The US Justice Department drove home the scale of its probe into DRAM price fixing yesterday when it announced that Infineon Technologies AG has agreed to plead guilty to conspiring to set prices and pay a $160m fine.
The fine is the third largest ever in an anti-trust case, and the DoJ’s victory will likely send a shiver through the rest of the industry, as Infineon has also agreed to help the agency with its investigation of other DRAM vendors.
While the agreement gets the DoJ off Infineon’s back, the German vendor will now have to deal with angry OEM customers demanding compensation for past overcharging, as well as disgruntled shareholders.
The probe first came to light back in July, 2002, when memory vendors revealed they had been called to appear before a grand jury investigation into allegations of price fixing by memory vendors.
After two years of silence, Infineon said in July it had increased its accruals relating to the probe, adding a further $226m, which brought its total accruals relating to the case to $261m.
Yesterday, the DoJ announced that Infineon had agreed to plead guilty to a one count felony charge in the US District Court in San Francisco. According to that charge, Infineon conspired with other vendors, from July 1, 1999 to June 15, 2002 to fix the DRAM prices charged to certain computer and server manufacturers.
According to the charge the top-ranking PC vendors in the industry were all victims of the conspiracy: Dell, Compaq, HP, Apple, IBM and Gateway.
A spokesman for Infineon said the company had already settled with the majority of OEMs concerned, and expected to conclude agreements with the others soon. It also faces a number of class action suits. The spokesman said the earlier accruals were expected to cover yesterday’s fine, as well as the settlements with OEMs and the class action shareholders.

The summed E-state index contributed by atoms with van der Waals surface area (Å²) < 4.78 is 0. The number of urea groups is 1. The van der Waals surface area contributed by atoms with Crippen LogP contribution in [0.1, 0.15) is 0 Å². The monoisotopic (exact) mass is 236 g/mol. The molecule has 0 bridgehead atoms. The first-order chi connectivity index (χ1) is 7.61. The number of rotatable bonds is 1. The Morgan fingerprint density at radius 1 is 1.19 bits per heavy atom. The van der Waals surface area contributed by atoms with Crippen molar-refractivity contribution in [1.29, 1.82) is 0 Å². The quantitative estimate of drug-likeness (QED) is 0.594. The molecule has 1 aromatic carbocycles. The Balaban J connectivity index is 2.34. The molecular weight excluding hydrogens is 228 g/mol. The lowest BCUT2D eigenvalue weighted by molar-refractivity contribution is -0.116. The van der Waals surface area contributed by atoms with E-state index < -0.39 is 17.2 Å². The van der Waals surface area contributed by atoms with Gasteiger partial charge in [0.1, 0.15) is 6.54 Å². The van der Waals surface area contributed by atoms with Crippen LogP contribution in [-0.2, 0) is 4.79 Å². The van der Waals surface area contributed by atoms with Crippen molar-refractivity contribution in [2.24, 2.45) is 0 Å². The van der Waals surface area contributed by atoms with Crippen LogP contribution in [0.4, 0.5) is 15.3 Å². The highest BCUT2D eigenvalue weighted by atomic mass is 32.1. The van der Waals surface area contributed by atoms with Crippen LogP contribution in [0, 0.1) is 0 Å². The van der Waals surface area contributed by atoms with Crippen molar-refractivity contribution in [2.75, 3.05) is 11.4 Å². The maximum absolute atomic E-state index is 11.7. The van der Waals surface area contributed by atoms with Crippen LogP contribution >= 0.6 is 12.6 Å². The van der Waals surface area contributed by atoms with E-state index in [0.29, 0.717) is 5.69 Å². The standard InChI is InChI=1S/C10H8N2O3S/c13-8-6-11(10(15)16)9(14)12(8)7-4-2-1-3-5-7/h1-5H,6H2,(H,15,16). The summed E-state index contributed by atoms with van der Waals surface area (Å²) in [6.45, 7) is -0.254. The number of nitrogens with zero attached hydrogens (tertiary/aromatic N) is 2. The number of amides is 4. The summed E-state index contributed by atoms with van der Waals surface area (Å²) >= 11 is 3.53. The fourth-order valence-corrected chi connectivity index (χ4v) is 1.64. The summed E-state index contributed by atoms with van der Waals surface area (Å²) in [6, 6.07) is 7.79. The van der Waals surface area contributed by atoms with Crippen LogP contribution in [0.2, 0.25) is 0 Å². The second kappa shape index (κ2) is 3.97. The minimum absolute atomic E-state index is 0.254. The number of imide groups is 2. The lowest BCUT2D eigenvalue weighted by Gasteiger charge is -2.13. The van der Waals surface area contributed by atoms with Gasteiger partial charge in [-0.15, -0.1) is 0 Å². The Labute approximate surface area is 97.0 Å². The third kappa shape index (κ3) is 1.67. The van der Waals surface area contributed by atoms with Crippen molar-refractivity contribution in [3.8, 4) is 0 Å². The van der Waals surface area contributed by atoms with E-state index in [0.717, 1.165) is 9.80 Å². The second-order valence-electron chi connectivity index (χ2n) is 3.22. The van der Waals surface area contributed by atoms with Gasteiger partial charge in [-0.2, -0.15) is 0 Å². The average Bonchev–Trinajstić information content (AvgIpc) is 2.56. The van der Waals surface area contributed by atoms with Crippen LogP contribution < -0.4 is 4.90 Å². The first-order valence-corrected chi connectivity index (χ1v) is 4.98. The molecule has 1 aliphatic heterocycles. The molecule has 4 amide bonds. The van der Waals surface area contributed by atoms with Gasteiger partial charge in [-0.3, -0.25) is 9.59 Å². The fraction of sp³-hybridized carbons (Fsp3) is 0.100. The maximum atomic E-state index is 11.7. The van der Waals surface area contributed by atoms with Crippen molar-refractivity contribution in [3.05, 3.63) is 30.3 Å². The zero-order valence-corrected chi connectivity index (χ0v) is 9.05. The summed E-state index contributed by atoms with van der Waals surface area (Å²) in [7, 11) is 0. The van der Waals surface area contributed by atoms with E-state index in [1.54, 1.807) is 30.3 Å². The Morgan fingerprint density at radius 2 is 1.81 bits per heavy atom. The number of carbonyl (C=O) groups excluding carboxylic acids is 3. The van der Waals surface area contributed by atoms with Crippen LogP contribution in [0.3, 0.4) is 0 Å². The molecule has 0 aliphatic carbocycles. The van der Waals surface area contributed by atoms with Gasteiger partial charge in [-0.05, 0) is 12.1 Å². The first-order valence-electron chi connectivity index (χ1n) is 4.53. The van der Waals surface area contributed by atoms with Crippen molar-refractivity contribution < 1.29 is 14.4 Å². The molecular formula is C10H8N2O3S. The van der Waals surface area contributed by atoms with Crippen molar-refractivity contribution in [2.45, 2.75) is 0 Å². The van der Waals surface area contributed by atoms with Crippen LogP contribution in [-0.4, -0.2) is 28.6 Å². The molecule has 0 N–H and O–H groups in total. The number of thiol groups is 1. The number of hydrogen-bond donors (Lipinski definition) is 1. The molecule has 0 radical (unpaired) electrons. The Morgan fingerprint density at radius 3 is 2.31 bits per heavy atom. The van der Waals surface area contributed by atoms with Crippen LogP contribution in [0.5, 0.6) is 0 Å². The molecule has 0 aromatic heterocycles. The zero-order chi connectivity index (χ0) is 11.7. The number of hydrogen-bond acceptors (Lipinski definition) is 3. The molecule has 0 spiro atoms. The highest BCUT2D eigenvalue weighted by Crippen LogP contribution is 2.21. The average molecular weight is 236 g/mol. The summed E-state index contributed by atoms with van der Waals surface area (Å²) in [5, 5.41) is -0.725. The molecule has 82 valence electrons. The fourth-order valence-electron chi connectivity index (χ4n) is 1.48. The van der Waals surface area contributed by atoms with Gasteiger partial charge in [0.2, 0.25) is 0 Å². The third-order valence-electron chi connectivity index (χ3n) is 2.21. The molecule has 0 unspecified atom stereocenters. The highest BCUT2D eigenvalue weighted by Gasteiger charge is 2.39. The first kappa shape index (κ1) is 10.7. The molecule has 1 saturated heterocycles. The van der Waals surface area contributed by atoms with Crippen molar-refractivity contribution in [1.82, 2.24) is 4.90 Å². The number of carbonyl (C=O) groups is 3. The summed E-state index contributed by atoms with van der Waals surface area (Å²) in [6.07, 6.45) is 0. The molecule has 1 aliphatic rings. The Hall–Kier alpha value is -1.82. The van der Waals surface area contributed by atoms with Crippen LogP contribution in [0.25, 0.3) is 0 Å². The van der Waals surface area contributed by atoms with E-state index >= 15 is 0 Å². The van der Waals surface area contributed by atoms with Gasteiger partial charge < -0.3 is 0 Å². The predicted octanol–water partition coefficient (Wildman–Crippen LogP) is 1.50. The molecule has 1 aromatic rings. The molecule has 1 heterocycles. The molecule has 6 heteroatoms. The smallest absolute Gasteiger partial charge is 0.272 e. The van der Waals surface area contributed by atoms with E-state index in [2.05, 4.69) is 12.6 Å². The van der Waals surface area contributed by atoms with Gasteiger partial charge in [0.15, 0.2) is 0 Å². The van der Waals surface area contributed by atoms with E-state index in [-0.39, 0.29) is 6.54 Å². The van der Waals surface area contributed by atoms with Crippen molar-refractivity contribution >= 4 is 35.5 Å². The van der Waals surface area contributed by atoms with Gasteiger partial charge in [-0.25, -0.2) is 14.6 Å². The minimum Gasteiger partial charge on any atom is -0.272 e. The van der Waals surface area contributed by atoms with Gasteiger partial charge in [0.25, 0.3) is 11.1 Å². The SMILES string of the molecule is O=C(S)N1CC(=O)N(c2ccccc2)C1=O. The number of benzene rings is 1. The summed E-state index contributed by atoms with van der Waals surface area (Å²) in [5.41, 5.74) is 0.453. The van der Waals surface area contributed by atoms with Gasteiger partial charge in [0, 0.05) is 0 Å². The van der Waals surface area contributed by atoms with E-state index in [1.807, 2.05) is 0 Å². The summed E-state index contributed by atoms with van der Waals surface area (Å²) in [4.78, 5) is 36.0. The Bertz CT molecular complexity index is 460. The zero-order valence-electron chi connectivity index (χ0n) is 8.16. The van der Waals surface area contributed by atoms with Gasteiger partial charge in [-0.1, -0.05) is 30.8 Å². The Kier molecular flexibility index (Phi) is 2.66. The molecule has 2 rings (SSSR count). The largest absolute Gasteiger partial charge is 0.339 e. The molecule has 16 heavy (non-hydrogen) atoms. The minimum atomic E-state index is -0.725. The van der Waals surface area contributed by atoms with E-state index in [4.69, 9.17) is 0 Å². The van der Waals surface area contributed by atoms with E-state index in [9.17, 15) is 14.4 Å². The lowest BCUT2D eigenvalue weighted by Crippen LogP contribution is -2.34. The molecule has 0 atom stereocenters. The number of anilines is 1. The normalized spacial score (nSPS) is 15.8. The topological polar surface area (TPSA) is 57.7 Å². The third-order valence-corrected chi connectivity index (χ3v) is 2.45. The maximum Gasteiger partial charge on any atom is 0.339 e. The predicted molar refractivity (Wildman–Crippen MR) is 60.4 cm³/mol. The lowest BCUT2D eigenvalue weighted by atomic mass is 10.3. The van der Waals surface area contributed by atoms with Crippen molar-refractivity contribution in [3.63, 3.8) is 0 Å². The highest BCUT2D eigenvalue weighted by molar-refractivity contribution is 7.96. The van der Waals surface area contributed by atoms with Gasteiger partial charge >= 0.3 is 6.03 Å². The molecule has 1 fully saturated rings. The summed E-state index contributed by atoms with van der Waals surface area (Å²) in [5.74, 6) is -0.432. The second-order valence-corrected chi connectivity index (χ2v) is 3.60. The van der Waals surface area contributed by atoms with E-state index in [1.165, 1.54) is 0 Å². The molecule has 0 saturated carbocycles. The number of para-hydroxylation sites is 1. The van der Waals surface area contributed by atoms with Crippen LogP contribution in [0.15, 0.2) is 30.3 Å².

The firm has overhauled its internal practices, the spokesman said, to ensure it did not run into similar problems in the future.
The spokesman added that the agreement with the DoJ covered Infineon executives, meaning they will not face individual action from the DoJ. Infineon parted company with CEO Ulrich Schumacher earlier this year. The spokesman said Schumacher’s departure was unrelated to the price fixing probe, though he will also be covered by the settlement.
Having dealt with Infineon, the DoJ can now turn its full glare on the other vendors under investigation. It seems fair to assume that further agreements, or court proceedings, can be expected.
Hynix and Micron Technology are amongst the other DRAM vendors who confirmed back in 2002 that they had been contacted by the grand jury and were cooperating with the investigation.